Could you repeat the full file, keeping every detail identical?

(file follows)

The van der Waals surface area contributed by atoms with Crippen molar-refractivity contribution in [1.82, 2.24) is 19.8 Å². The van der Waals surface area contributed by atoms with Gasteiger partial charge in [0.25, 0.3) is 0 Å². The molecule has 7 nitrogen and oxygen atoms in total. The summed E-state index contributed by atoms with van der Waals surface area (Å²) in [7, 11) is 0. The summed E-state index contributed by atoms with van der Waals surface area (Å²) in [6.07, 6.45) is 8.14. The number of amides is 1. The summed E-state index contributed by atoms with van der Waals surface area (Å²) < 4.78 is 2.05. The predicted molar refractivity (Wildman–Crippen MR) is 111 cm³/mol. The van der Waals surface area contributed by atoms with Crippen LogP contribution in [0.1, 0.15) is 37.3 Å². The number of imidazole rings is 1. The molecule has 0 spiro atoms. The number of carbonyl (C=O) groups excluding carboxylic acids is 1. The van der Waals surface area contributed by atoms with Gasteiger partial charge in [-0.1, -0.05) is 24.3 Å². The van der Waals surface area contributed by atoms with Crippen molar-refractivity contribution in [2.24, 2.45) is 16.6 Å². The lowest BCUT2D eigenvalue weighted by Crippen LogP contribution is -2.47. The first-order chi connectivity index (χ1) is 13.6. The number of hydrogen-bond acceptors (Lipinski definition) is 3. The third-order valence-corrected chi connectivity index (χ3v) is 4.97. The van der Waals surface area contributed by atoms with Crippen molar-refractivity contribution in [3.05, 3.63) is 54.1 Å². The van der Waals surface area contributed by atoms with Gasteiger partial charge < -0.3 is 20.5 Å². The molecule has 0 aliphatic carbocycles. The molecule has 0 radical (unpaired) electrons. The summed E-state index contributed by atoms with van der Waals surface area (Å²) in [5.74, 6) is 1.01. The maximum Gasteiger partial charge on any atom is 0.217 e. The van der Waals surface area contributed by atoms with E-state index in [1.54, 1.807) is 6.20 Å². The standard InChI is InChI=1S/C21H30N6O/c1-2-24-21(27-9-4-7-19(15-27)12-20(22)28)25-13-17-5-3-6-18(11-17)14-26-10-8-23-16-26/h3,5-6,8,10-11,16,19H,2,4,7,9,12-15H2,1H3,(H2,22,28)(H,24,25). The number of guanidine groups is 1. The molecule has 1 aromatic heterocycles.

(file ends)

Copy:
The van der Waals surface area contributed by atoms with Crippen molar-refractivity contribution in [1.82, 2.24) is 19.8 Å². The van der Waals surface area contributed by atoms with Gasteiger partial charge in [0.25, 0.3) is 0 Å². The molecule has 7 nitrogen and oxygen atoms in total. The summed E-state index contributed by atoms with van der Waals surface area (Å²) in [7, 11) is 0. The summed E-state index contributed by atoms with van der Waals surface area (Å²) in [6.07, 6.45) is 8.14. The number of amides is 1. The summed E-state index contributed by atoms with van der Waals surface area (Å²) < 4.78 is 2.05. The predicted molar refractivity (Wildman–Crippen MR) is 111 cm³/mol. The van der Waals surface area contributed by atoms with Crippen LogP contribution in [0.1, 0.15) is 37.3 Å². The number of imidazole rings is 1. The molecule has 0 spiro atoms. The number of carbonyl (C=O) groups excluding carboxylic acids is 1. The van der Waals surface area contributed by atoms with Gasteiger partial charge in [-0.1, -0.05) is 24.3 Å². The van der Waals surface area contributed by atoms with Crippen molar-refractivity contribution in [2.24, 2.45) is 16.6 Å². The lowest BCUT2D eigenvalue weighted by Crippen LogP contribution is -2.47. The first-order chi connectivity index (χ1) is 13.6. The number of hydrogen-bond acceptors (Lipinski definition) is 3. The third-order valence-corrected chi connectivity index (χ3v) is 4.97. The van der Waals surface area contributed by atoms with Crippen molar-refractivity contribution in [3.05, 3.63) is 54.1 Å². The van der Waals surface area contributed by atoms with Gasteiger partial charge < -0.3 is 20.5 Å². The molecule has 0 aliphatic carbocycles. The molecule has 0 radical (unpaired) electrons. The summed E-state index contributed by atoms with van der Waals surface area (Å²) in [5.74, 6) is 1.01. The maximum Gasteiger partial charge on any atom is 0.217 e. The van der Waals surface area contributed by atoms with E-state index in [1.54, 1.807) is 6.20 Å². The standard InChI is InChI=1S/C21H30N6O/c1-2-24-21(27-9-4-7-19(15-27)12-20(22)28)25-13-17-5-3-6-18(11-17)14-26-10-8-23-16-26/h3,5-6,8,10-11,16,19H,2,4,7,9,12-15H2,1H3,(H2,22,28)(H,24,25). The number of guanidine groups is 1. The molecule has 1 aromatic heterocycles.